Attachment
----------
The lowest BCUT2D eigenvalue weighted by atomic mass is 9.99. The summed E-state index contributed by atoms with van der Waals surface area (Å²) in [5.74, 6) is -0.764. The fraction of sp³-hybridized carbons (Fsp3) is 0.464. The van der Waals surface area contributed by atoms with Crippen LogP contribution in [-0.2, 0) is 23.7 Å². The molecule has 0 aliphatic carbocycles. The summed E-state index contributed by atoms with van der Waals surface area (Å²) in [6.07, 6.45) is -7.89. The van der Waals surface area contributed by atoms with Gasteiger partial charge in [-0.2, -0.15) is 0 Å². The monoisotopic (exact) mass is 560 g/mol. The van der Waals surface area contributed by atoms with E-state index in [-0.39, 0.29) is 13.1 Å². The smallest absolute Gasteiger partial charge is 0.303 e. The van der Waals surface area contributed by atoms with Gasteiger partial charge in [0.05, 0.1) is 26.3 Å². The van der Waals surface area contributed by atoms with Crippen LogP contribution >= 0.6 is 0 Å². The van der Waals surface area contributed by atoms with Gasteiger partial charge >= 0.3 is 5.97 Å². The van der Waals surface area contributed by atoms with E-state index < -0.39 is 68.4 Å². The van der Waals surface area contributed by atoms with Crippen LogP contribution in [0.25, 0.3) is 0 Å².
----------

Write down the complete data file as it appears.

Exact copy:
The lowest BCUT2D eigenvalue weighted by atomic mass is 9.99. The summed E-state index contributed by atoms with van der Waals surface area (Å²) in [5.74, 6) is -0.764. The fraction of sp³-hybridized carbons (Fsp3) is 0.464. The van der Waals surface area contributed by atoms with Crippen LogP contribution in [-0.2, 0) is 23.7 Å². The molecule has 0 aliphatic carbocycles. The summed E-state index contributed by atoms with van der Waals surface area (Å²) in [6.07, 6.45) is -7.89. The van der Waals surface area contributed by atoms with Gasteiger partial charge in [-0.2, -0.15) is 0 Å². The monoisotopic (exact) mass is 560 g/mol. The van der Waals surface area contributed by atoms with E-state index in [-0.39, 0.29) is 13.1 Å². The smallest absolute Gasteiger partial charge is 0.303 e. The van der Waals surface area contributed by atoms with Gasteiger partial charge in [0.05, 0.1) is 26.3 Å². The van der Waals surface area contributed by atoms with Crippen LogP contribution >= 0.6 is 0 Å². The van der Waals surface area contributed by atoms with Gasteiger partial charge >= 0.3 is 5.97 Å². The van der Waals surface area contributed by atoms with E-state index < -0.39 is 68.4 Å². The van der Waals surface area contributed by atoms with Crippen LogP contribution in [0.25, 0.3) is 0 Å².